Beauty is the distinctive feature of the island of Milos, whose name immediately brings to mind the famous Greek sculpture of the Venus of Milos, the symbol of classical female beauty, which was found here in the 19th century.
During a vacation on the island you will not be able to see the Venus de Milo, which is jealously guarded at the Louvre in Paris, but you will find beauty in abundance, including picturesque villages, enchanting beaches bathed by a blue sea, remains of ancient civilizations and if you are lucky even one of the monk seals that swim in the waters of the island.
This volcanic island with its curious horseshoe shape is also called the island of colors for its rock formations with surreal colors and shapes, but beautiful are also the shades of the sea, blue, blue or emerald green, and the white stone characteristic of the island.
If you are still not convinced to leave, we remind you that Milos is the island of the Cyclades with the greatest number and variety of beaches, all of a beauty worthy of Venus!
On the island of Milos there are more than 70 beaches, which if we do the math right means that to see them all you would have to stay here at least a month and visit more than two beaches a day! We’re sure you wouldn’t mind, but maybe your employer would…
In addition to being many, the beaches of Milos are also extremely varied: you can choose between picturesque city beaches, crescents of soft sand, bays bordered by impressive rocky backs of various colors, white rocks on which they create incredible play of light … all bathed by a beautiful sea, with clean and clear waters that invite a refreshing dip.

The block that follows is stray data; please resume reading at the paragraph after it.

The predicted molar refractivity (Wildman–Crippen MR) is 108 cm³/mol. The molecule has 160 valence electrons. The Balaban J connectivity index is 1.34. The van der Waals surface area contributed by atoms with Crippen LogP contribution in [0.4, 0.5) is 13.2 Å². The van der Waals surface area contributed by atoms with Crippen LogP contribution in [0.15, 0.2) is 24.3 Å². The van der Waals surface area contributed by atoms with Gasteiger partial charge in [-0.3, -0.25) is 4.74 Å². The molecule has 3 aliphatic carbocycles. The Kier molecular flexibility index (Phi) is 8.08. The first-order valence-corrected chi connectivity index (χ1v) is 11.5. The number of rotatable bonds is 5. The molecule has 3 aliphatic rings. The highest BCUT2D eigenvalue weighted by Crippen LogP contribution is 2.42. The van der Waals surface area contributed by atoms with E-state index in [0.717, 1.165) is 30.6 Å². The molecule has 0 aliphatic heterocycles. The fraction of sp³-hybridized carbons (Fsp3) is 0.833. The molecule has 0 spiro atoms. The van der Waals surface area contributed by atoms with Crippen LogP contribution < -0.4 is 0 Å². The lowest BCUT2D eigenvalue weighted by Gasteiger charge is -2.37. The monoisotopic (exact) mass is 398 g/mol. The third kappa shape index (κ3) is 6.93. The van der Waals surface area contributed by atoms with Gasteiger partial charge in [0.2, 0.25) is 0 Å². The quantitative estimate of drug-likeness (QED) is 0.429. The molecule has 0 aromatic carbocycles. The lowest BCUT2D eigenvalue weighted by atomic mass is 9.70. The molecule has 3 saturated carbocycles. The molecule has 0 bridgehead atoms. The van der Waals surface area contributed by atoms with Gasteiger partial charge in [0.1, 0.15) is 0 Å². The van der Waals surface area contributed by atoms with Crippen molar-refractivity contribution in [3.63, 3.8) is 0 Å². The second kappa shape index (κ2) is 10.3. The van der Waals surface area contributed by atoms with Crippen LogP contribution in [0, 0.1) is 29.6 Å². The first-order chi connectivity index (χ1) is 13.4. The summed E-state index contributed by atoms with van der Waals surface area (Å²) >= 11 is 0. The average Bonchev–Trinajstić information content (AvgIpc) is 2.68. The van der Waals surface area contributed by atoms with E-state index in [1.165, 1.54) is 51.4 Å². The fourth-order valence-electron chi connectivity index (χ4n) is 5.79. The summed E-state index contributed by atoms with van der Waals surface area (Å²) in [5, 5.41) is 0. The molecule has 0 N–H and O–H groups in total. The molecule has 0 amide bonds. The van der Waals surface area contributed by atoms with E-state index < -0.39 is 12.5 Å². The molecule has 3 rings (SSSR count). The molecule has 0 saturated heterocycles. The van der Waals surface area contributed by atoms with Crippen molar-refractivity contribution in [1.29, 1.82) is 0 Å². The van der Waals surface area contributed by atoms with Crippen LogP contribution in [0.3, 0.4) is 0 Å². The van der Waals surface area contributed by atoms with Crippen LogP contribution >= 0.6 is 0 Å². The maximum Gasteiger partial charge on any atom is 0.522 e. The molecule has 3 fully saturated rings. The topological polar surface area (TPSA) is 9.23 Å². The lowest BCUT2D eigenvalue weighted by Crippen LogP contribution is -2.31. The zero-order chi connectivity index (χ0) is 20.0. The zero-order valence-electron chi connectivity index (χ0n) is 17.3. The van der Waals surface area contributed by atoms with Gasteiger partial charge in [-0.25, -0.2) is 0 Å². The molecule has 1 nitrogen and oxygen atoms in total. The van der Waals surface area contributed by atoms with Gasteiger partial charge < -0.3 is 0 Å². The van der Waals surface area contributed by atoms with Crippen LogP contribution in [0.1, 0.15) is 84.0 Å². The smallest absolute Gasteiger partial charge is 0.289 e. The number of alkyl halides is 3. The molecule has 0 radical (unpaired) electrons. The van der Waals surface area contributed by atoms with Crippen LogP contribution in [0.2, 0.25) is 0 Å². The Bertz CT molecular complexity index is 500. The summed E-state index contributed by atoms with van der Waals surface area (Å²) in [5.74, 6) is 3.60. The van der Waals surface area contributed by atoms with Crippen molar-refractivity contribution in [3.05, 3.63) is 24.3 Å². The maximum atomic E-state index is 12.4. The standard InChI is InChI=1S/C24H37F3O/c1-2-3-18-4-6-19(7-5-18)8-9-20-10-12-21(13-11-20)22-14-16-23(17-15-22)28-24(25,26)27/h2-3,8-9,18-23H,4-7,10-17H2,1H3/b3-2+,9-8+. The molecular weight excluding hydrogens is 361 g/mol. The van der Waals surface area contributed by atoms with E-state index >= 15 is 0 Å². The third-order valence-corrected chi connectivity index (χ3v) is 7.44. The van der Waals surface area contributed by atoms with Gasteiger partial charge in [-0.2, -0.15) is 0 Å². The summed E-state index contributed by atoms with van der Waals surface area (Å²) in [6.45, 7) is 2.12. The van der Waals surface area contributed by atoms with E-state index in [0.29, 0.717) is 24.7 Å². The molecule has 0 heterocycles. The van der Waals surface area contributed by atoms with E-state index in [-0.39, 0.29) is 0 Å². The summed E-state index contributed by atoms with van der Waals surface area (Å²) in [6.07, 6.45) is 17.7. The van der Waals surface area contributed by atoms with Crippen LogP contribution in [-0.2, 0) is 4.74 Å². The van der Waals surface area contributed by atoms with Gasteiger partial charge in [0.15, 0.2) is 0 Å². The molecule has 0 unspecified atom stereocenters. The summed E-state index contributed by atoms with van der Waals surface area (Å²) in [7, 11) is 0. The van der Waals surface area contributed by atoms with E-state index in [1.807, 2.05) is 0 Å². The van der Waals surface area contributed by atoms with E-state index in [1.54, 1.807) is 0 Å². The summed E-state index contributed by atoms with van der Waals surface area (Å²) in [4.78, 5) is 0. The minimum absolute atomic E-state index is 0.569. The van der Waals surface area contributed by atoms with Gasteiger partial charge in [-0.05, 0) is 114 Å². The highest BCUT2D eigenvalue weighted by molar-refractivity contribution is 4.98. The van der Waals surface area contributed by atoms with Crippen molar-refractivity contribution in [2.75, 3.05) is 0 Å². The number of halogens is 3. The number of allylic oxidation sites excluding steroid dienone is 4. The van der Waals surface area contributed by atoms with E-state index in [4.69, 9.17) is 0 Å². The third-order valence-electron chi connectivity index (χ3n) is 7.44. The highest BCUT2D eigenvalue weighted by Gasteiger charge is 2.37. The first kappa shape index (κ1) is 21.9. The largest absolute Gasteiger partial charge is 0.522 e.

Since the time of a vacation imposes a choice, we have selected for you the most beautiful beaches of Milos:
Adamas (or Adamantas) is a lively port town that offers numerous tourist services. The choice of accommodation, including hotels, b & bs and vacation homes is very wide, in addition you will find many stores, bars and restaurants.
In the summer evenings the lovely waterfront comes alive with tourists strolling after dinner, but if you want to get an idea of how life was on the island before tourism became the main activity, wake up early and go to see the fishermen returning from the sea selling fresh fish at the port of Adamas.
The enchanting Plaka is a picture-postcard village that perfectly embodies the image we have of villages in the Greek islands.